In conjunction with player agents, the National Basketball Players Association will send a letter to the NCAA refusing to accept a certification process, according to ESPN’s Adrian Wojnarowski. The proposal applies to agents dealing with college players who are “testing the waters” to determine if they should remain in the NBA Draft.
The players union has been in communication with NCAA officials in an attempt to work together on the matter, Wojnarowski adds. NBPA executive director Michele Roberts refused to comment.
ESPN has a copy of the letter, which alleges that the NCAA is attempting to “garner access to personal and private information of certified agents in what amounts to subpoena power to embark on investigations that are wholly unrelated to protecting the interests of men’s basketball student-athletes in deciding whether to remain in school or to enter the NBA Draft.”
College players who declare their intentions to enter the draft have several weeks to consider that decision while going through the combine and team workouts. The NCAA wants to register agents who would be speaking to the players during that time, even though they’re already subject to oversight from the NBPA and state regulatory organizations. The NCAA originally sought a requirement that prospective agents own at least a bachelor’s degree — dubbed the “Rich Paul Rule” because he doesn’t have one — but later relented.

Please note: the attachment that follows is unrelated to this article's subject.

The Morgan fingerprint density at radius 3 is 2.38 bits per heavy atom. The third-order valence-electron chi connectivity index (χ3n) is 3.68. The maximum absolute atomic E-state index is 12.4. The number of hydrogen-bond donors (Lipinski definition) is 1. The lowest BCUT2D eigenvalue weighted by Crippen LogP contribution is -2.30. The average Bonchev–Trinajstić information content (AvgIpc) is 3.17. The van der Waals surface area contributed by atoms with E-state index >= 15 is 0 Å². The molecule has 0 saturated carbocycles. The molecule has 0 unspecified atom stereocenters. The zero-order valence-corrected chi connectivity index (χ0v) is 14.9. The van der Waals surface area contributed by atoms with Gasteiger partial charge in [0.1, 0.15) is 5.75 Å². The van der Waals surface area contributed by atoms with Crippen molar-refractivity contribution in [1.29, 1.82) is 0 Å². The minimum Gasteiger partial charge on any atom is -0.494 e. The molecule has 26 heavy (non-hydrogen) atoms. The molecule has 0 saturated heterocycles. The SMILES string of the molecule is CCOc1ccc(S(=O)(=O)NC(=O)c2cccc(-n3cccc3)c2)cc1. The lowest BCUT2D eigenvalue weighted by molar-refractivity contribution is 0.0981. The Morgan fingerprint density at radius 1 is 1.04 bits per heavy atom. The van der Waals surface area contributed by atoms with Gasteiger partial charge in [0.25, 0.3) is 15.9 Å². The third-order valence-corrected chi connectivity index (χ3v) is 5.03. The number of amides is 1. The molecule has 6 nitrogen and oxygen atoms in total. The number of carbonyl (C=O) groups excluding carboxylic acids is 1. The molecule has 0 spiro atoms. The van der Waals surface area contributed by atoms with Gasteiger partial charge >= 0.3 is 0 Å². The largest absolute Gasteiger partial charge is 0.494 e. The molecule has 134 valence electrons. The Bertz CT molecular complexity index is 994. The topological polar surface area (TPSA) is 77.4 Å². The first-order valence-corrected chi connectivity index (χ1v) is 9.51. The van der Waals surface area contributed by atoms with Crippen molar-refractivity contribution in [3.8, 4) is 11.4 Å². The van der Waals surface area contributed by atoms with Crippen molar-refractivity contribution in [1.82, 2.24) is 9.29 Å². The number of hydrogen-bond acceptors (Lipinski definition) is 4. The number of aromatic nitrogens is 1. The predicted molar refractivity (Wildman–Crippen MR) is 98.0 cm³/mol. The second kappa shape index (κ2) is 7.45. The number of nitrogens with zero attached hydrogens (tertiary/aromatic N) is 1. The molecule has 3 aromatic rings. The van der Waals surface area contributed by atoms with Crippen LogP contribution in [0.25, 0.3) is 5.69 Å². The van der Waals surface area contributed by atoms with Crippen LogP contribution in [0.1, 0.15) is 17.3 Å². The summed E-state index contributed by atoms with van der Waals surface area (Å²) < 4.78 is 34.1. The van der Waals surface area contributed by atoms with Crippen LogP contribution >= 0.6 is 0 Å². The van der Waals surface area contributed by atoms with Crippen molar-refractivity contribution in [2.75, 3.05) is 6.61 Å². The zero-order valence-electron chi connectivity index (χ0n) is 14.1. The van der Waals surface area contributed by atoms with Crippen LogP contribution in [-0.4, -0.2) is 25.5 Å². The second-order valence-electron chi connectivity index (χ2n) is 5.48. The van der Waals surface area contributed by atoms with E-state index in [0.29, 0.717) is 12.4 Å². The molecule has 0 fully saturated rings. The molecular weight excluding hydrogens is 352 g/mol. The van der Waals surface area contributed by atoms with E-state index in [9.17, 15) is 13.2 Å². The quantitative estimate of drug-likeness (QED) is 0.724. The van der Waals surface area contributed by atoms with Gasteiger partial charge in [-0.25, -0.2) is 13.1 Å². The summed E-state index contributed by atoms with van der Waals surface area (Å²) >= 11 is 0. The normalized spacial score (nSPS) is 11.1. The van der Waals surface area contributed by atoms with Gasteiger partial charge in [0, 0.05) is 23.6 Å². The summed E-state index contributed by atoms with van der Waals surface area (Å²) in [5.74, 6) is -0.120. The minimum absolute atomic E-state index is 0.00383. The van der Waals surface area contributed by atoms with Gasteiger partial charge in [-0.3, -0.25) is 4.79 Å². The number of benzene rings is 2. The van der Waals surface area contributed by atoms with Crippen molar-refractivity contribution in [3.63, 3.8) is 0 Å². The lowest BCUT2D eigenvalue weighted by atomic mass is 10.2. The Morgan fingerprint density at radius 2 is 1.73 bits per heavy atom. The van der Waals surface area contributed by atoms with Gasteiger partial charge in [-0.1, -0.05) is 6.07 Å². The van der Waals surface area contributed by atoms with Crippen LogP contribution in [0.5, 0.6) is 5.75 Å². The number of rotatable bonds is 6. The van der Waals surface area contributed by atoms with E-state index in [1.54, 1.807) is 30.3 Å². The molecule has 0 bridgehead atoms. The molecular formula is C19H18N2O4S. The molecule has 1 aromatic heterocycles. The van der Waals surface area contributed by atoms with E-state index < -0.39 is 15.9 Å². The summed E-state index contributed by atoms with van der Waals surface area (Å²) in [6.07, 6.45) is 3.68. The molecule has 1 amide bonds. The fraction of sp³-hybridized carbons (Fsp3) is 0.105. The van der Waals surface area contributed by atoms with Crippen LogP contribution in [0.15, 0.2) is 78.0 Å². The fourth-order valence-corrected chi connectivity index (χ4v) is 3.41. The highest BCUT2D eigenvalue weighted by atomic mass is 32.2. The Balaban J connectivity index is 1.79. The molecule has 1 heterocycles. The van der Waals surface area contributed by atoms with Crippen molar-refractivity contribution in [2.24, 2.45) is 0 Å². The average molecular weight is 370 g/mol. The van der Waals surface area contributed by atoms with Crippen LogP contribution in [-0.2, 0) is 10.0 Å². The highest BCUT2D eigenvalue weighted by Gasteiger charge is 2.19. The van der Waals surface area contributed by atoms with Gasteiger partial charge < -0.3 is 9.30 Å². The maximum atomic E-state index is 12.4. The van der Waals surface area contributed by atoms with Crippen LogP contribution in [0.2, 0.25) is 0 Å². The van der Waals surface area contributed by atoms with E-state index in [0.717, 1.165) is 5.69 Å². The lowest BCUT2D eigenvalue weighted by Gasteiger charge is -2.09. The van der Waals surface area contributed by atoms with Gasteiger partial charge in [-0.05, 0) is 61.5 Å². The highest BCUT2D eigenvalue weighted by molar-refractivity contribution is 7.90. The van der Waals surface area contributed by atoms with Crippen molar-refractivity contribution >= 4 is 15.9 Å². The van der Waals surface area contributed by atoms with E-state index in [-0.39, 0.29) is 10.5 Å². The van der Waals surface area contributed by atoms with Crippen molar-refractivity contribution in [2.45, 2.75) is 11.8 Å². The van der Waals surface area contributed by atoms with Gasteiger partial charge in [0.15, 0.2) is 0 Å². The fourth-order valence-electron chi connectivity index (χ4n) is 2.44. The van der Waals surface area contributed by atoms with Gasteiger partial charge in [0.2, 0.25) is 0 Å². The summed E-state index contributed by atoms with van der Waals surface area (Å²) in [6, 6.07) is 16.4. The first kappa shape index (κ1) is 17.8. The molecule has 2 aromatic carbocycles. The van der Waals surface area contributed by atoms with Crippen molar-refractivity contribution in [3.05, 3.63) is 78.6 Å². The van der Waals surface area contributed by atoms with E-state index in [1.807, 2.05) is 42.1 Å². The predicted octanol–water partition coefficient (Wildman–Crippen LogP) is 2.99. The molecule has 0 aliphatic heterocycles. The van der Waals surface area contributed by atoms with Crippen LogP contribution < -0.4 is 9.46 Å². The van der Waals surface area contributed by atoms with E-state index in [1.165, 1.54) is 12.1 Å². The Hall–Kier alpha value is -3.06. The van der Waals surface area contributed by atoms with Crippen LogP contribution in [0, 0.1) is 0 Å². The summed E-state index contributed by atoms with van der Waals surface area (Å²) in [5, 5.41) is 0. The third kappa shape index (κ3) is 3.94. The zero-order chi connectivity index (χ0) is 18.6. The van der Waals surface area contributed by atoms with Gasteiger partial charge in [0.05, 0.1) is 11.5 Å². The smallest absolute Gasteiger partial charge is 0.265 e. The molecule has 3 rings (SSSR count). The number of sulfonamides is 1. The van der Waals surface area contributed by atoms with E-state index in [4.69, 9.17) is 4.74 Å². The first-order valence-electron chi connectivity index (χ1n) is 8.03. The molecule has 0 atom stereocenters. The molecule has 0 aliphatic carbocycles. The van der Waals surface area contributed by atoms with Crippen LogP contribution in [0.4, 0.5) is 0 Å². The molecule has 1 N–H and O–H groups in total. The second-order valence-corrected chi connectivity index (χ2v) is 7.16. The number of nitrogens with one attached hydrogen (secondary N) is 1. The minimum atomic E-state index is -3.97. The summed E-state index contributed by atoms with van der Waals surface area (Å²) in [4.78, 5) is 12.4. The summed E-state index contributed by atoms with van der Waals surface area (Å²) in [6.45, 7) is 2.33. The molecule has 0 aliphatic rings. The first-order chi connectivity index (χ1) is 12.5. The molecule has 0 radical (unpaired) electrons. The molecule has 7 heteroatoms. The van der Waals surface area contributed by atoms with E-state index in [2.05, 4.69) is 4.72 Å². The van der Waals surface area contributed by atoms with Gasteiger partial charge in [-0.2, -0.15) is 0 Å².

“While we refuse to subject ourselves to these regulations, our biggest concern is that the process itself undermines the ability of student-athletes to truly receive the most competent representation when they are testing the waters,” the agents wrote. “By continuing to legislate in a manner that ignores the realities of the world that student-athletes with professional prospects live in, the NCAA is only entrenching an ecosystem that cultivates and fosters an atmosphere of distrust among the student-athletes whom the NCAA is supposed to protect, thus pushing these kids out of school far before they are ready.”